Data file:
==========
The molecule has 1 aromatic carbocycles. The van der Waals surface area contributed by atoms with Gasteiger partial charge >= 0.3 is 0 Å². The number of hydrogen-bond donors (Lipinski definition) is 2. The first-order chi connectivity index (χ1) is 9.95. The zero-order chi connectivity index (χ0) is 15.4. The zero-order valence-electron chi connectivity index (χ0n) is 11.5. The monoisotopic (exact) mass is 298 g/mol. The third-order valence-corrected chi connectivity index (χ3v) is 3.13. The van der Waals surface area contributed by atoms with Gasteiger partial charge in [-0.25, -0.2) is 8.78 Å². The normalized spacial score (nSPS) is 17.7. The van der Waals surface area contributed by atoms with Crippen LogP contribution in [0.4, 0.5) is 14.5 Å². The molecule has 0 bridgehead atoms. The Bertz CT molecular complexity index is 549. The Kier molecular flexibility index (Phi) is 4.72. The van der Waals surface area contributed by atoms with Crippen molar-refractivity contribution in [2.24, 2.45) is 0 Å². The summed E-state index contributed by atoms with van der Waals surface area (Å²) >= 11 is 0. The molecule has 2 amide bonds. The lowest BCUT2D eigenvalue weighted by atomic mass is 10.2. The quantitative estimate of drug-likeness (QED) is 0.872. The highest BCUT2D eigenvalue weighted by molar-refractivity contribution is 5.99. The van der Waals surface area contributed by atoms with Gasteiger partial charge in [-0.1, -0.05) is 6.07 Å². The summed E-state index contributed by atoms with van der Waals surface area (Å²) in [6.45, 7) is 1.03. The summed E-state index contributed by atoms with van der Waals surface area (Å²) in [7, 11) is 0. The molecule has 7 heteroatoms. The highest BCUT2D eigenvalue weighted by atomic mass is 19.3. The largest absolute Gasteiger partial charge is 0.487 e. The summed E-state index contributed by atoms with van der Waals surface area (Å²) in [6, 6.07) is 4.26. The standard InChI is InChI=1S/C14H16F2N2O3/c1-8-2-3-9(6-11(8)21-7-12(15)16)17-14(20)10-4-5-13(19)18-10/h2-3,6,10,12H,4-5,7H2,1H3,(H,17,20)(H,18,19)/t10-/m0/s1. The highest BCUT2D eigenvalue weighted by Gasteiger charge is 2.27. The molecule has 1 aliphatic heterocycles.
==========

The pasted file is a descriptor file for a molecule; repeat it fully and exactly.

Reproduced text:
The molecule has 1 aromatic carbocycles. The van der Waals surface area contributed by atoms with Gasteiger partial charge >= 0.3 is 0 Å². The number of hydrogen-bond donors (Lipinski definition) is 2. The first-order chi connectivity index (χ1) is 9.95. The zero-order chi connectivity index (χ0) is 15.4. The zero-order valence-electron chi connectivity index (χ0n) is 11.5. The monoisotopic (exact) mass is 298 g/mol. The third-order valence-corrected chi connectivity index (χ3v) is 3.13. The van der Waals surface area contributed by atoms with Gasteiger partial charge in [-0.25, -0.2) is 8.78 Å². The normalized spacial score (nSPS) is 17.7. The van der Waals surface area contributed by atoms with Crippen LogP contribution in [0.4, 0.5) is 14.5 Å². The molecule has 0 bridgehead atoms. The Bertz CT molecular complexity index is 549. The Kier molecular flexibility index (Phi) is 4.72. The van der Waals surface area contributed by atoms with Crippen molar-refractivity contribution in [2.24, 2.45) is 0 Å². The summed E-state index contributed by atoms with van der Waals surface area (Å²) >= 11 is 0. The molecule has 2 amide bonds. The lowest BCUT2D eigenvalue weighted by atomic mass is 10.2. The quantitative estimate of drug-likeness (QED) is 0.872. The highest BCUT2D eigenvalue weighted by molar-refractivity contribution is 5.99. The van der Waals surface area contributed by atoms with Gasteiger partial charge in [-0.1, -0.05) is 6.07 Å². The summed E-state index contributed by atoms with van der Waals surface area (Å²) in [6.45, 7) is 1.03. The summed E-state index contributed by atoms with van der Waals surface area (Å²) in [7, 11) is 0. The molecule has 7 heteroatoms. The highest BCUT2D eigenvalue weighted by atomic mass is 19.3. The largest absolute Gasteiger partial charge is 0.487 e. The summed E-state index contributed by atoms with van der Waals surface area (Å²) in [6, 6.07) is 4.26. The standard InChI is InChI=1S/C14H16F2N2O3/c1-8-2-3-9(6-11(8)21-7-12(15)16)17-14(20)10-4-5-13(19)18-10/h2-3,6,10,12H,4-5,7H2,1H3,(H,17,20)(H,18,19)/t10-/m0/s1. The highest BCUT2D eigenvalue weighted by Gasteiger charge is 2.27. The molecule has 1 aliphatic heterocycles.